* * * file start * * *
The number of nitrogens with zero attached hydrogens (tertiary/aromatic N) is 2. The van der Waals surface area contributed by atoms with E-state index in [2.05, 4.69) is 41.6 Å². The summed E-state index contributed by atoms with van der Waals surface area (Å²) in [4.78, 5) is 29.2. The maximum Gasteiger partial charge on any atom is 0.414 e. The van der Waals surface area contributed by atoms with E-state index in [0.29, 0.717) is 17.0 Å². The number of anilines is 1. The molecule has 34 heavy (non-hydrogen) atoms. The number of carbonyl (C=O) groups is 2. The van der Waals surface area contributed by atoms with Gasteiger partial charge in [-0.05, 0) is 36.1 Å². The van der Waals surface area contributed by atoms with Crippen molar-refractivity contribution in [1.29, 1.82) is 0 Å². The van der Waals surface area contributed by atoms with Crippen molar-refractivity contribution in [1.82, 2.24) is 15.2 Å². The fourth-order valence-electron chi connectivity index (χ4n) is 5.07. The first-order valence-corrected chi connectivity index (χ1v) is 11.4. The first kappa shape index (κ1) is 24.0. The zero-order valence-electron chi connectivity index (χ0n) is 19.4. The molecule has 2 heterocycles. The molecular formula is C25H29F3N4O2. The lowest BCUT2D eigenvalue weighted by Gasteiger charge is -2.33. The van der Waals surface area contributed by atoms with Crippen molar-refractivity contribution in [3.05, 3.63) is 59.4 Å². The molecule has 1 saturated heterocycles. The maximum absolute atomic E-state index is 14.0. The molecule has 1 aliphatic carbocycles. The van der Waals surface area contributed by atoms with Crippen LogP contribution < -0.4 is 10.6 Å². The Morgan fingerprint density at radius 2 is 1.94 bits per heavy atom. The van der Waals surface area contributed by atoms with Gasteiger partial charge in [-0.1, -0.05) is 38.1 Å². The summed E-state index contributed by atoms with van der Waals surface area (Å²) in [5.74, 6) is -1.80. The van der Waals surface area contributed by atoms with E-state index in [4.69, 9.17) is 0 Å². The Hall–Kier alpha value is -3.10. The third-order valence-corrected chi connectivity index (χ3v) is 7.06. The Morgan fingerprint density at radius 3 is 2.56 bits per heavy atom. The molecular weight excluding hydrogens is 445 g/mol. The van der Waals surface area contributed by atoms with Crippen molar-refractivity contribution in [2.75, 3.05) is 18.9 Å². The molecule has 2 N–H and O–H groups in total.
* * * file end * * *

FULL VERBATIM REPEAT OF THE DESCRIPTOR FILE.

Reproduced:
The number of nitrogens with zero attached hydrogens (tertiary/aromatic N) is 2. The van der Waals surface area contributed by atoms with E-state index in [2.05, 4.69) is 41.6 Å². The summed E-state index contributed by atoms with van der Waals surface area (Å²) in [4.78, 5) is 29.2. The maximum Gasteiger partial charge on any atom is 0.414 e. The van der Waals surface area contributed by atoms with E-state index in [0.29, 0.717) is 17.0 Å². The number of anilines is 1. The molecule has 34 heavy (non-hydrogen) atoms. The number of carbonyl (C=O) groups is 2. The van der Waals surface area contributed by atoms with Gasteiger partial charge in [-0.05, 0) is 36.1 Å². The van der Waals surface area contributed by atoms with Crippen molar-refractivity contribution in [1.29, 1.82) is 0 Å². The van der Waals surface area contributed by atoms with Crippen molar-refractivity contribution in [1.82, 2.24) is 15.2 Å². The fourth-order valence-electron chi connectivity index (χ4n) is 5.07. The first-order valence-corrected chi connectivity index (χ1v) is 11.4. The first kappa shape index (κ1) is 24.0. The zero-order valence-electron chi connectivity index (χ0n) is 19.4. The molecule has 2 heterocycles. The molecular formula is C25H29F3N4O2. The lowest BCUT2D eigenvalue weighted by Gasteiger charge is -2.33. The van der Waals surface area contributed by atoms with Crippen molar-refractivity contribution in [3.05, 3.63) is 59.4 Å². The molecule has 1 saturated heterocycles. The maximum absolute atomic E-state index is 14.0. The molecule has 1 aliphatic carbocycles. The van der Waals surface area contributed by atoms with Crippen LogP contribution < -0.4 is 10.6 Å². The Morgan fingerprint density at radius 2 is 1.94 bits per heavy atom. The van der Waals surface area contributed by atoms with Gasteiger partial charge in [-0.1, -0.05) is 38.1 Å². The summed E-state index contributed by atoms with van der Waals surface area (Å²) in [5.74, 6) is -1.80. The van der Waals surface area contributed by atoms with E-state index in [4.69, 9.17) is 0 Å². The Hall–Kier alpha value is -3.10. The third-order valence-corrected chi connectivity index (χ3v) is 7.06. The Morgan fingerprint density at radius 3 is 2.56 bits per heavy atom. The molecular weight excluding hydrogens is 445 g/mol. The van der Waals surface area contributed by atoms with Crippen molar-refractivity contribution in [2.75, 3.05) is 18.9 Å². The molecule has 2 N–H and O–H groups in total.